Icons, we all think of icons when Formula 1 is mentioned.
There are few of them and one of the most powerful icons in the history of Formula 1 is a black and gold Lotus car, with a Renault engine in the back and a Senna with a green and yellow helmet.
Today, Lotus Renault GP, at least for now, revealed its 2011 challenger and well, it looks nothing those classic JPS black-and-gold cars from the 1970s and 80s.
But they are obviously trying to evoke the emotions that those Lotus cars are connected with.
Back in 1978, the Lotus 79 caused a revolution in Formula One with the introduction of ground effect aerodynamics into the sport.
With Mario Andretti at the wheel, that Lotus, albeit with a Cosworth engine, took the only American to the Formula One world drivers championship.
But most importantly, that happened in a car that was black and gold.
That image is so imprinted in the memories of Formula 1 fans that is almost too easy to try and use that for a team's own benefit.
Seven years later, a then-young Ayrton Senna had never won a Formula 1 race. It was in a Lotus at the 1985 Portuguese Grand Prix, where the world first saw how dominant Ayrton would be.
He would earn his first pole position and his first win, but the circumstances was what made that historic victory even more significant.
During a very wet race, the soon to be three-time world champion would lap every single one of his challengers except for one and he finished more than a full minute ahead of second-place finisher Michele Alboreto.
Bruno Senna will now have the opportunity to sometimes run in a black-and-gold Lotus Renault in Friday practice.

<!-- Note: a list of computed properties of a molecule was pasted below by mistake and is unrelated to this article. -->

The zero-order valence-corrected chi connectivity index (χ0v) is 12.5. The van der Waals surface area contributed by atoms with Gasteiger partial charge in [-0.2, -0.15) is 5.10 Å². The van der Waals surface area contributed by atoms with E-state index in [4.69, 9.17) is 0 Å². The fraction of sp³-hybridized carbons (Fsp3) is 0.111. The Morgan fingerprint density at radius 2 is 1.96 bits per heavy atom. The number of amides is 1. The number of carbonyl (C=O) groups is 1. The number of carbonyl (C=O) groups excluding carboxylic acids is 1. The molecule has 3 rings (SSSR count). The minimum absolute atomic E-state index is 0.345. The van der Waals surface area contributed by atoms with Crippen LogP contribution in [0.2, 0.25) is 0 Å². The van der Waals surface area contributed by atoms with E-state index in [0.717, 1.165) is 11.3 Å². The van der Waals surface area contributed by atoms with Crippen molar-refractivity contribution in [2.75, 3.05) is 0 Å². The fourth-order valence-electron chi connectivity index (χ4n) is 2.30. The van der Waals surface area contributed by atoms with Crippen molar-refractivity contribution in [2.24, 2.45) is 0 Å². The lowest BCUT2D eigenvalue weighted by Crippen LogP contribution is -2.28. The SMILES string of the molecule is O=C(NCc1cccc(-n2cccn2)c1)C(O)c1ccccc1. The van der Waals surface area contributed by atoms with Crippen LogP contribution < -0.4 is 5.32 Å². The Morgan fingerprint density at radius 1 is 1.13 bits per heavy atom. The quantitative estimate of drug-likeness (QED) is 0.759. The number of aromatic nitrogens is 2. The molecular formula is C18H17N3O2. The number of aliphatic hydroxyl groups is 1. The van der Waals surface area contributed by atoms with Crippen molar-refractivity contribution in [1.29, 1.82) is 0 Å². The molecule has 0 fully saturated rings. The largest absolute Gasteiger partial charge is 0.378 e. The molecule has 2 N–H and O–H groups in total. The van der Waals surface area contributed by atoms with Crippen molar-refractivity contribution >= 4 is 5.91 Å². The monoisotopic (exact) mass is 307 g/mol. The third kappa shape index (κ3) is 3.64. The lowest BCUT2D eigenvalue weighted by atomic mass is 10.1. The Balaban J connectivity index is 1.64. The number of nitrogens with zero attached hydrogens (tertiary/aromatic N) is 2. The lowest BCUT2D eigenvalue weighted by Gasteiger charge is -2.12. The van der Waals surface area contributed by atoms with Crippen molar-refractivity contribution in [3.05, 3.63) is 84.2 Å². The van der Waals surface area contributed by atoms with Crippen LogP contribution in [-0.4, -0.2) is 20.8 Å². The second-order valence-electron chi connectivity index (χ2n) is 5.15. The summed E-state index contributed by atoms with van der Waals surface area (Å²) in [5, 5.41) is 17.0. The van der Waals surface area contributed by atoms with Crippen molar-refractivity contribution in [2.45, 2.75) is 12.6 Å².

Further, he has a chance of getting on the grid if Vitaly Petrov underperforms or, God forbid, either of the lead drivers can't race for any reason, such as injury.
But honestly, why did I go off on that sort of diatribe when talking about the 2011 Lotus Renault?
Simple, nostalgia isn't always a good thing, especially if it is just nostalgia for the sake of it.
Lotus built its reputation by being the innovative, forward looking and successful of constructors from the mid-1960s through to the 1980s.
I really hope they aren't co-opting that image and that nostalgia just to make money and to make a splash. The most important thing they need to do in order to be respected as a Lotus team is to win, short and simple: W-I-N.
With the news today from Valencia, that the new R31's exhaust is aimed forward in order to create more downforce while bending the spirit of the exhaust blown diffuser ban is something that Colin Chapman and the original Lotus team would have been proud of, so although it seems to only be a sponsorship/naming rights deal.
Bouiller and Allison have the right spirit in trying to bring the Lotus name back to the grid.
For better or for worse, in the eyes of the other Lotus team, who think they have the Chapman legacy on their side. But that's an issue for another article.